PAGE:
• Listening to the Whole Church for Mission: Building Bridges Between the West and the Rest
• Marks of a Missional Church (3 John 1-8)

The audio is available here.

Sunday, 7 June 2009

David K. Naugle

David K. Naugle is Professor of Philosophy at Dallas Baptist University…

He is more besides, as his web page tells.

He has published two significant books:

Worldview: The History of a Concept (Grand Rapids: Eerdmans, 2002).

Reordered Love, Reordered Lives: Learning the Deep Meaning of Happiness (Grand Rapids: Eerdmans, 2008).

He has also written several dozen academic papers, many of which are available online here, most of which revolve around the idea of ‘worldview’ and related notions of the transformation of Christians, the reformation of the church, and the renewal of aspects of the cultural life in which God has placed us.

Oh, and he has a dog named ‘Kuyper’.

D.A. Carson List of Publications

Andy Naselli, research assistant to D.A.Carson, has done a great service in producing what must be a definitive list of Carson’s publications, divided into five categories: (1) Books; (2) Articles; (3) Reviews; (4) Lyrics; (5) Edited Series.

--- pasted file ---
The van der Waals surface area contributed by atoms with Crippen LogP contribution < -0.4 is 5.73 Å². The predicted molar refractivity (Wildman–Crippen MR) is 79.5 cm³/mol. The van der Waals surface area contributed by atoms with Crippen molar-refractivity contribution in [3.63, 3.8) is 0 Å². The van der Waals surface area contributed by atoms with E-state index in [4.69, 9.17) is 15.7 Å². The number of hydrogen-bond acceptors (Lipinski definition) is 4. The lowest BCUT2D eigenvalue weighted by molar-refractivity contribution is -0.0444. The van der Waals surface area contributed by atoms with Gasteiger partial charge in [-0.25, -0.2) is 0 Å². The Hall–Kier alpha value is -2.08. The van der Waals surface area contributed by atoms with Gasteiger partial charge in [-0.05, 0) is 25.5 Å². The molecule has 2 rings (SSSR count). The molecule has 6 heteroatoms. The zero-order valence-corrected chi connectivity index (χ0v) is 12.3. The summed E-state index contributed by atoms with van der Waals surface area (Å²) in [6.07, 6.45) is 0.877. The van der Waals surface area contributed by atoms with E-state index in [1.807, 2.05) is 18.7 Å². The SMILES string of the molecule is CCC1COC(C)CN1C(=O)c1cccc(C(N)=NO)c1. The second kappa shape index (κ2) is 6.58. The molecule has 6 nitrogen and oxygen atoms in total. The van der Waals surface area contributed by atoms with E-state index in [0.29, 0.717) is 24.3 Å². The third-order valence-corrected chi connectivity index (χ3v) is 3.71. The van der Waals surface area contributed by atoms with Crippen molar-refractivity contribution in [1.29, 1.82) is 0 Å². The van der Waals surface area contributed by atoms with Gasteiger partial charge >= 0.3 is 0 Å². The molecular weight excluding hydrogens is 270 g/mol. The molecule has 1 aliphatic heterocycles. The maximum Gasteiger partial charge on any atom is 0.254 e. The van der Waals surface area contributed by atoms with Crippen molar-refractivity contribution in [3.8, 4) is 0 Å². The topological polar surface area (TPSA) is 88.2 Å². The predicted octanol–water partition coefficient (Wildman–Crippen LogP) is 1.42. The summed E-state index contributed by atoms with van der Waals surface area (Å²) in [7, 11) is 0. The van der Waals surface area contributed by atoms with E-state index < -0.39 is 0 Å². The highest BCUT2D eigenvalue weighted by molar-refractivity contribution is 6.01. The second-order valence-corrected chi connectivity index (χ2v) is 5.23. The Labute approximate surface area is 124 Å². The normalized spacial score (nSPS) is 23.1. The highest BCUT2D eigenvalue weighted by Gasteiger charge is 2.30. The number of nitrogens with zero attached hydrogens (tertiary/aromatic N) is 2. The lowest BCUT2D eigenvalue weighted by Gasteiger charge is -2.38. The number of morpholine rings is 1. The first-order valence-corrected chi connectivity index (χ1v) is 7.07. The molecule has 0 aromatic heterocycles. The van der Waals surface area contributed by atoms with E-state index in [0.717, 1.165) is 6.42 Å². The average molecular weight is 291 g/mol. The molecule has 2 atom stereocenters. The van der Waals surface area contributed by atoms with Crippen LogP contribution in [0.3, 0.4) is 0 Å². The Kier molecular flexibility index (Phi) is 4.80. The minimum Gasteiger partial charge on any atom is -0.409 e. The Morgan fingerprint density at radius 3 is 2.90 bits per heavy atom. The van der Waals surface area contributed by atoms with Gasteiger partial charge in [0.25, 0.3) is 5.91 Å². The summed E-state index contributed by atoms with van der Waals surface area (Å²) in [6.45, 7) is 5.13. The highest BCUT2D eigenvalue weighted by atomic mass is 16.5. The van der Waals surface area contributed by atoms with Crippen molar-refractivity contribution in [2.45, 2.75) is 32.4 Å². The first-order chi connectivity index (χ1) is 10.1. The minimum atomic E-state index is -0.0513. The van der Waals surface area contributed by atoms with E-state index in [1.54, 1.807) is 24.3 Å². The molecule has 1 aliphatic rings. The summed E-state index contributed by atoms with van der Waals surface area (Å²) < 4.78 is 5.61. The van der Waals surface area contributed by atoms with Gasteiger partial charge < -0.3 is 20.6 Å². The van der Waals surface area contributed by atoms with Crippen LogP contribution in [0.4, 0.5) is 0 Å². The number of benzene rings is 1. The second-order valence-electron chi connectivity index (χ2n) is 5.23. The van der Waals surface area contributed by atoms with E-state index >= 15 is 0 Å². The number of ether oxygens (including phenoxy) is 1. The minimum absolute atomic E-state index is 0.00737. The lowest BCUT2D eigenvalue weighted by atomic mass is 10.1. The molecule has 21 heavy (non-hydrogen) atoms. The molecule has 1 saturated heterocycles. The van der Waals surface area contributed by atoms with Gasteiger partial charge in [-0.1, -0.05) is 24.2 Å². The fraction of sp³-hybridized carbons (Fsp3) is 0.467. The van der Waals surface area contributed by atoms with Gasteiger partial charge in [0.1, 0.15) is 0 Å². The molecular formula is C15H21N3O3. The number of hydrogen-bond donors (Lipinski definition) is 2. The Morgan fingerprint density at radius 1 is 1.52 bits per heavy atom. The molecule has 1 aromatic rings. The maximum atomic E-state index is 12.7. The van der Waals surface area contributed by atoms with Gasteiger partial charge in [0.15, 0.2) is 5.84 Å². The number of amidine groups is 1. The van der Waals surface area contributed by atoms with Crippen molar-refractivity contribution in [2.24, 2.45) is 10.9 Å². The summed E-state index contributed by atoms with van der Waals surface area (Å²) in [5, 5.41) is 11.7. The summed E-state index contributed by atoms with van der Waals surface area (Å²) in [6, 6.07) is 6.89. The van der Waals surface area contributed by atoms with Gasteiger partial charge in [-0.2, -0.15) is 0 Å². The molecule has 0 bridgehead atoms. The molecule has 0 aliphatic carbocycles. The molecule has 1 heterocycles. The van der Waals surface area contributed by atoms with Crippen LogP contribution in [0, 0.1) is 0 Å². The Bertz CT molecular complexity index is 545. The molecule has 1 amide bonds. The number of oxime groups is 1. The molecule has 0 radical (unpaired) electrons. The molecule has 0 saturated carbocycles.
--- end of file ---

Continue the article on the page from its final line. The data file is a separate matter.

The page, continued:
Many of these are downloadable as pdfs (retaining original pagination), seven of which are entire books – listed below – freely available.

The list is posted here on the Gospel Coalition website. Andy Naselli’s original post (with some background information) can be found here.

Letters Along the Way: A Novel of the Christian Life (Wheaton: Crossway, 1993).

Holy Sonnets of the Twentieth Century (Grand Rapids: Baker Book House, 1994).

For the Love of God: A Daily Companion for Discovering the Riches of God’s Word, Volume 1 (Wheaton: Crossway, 1998).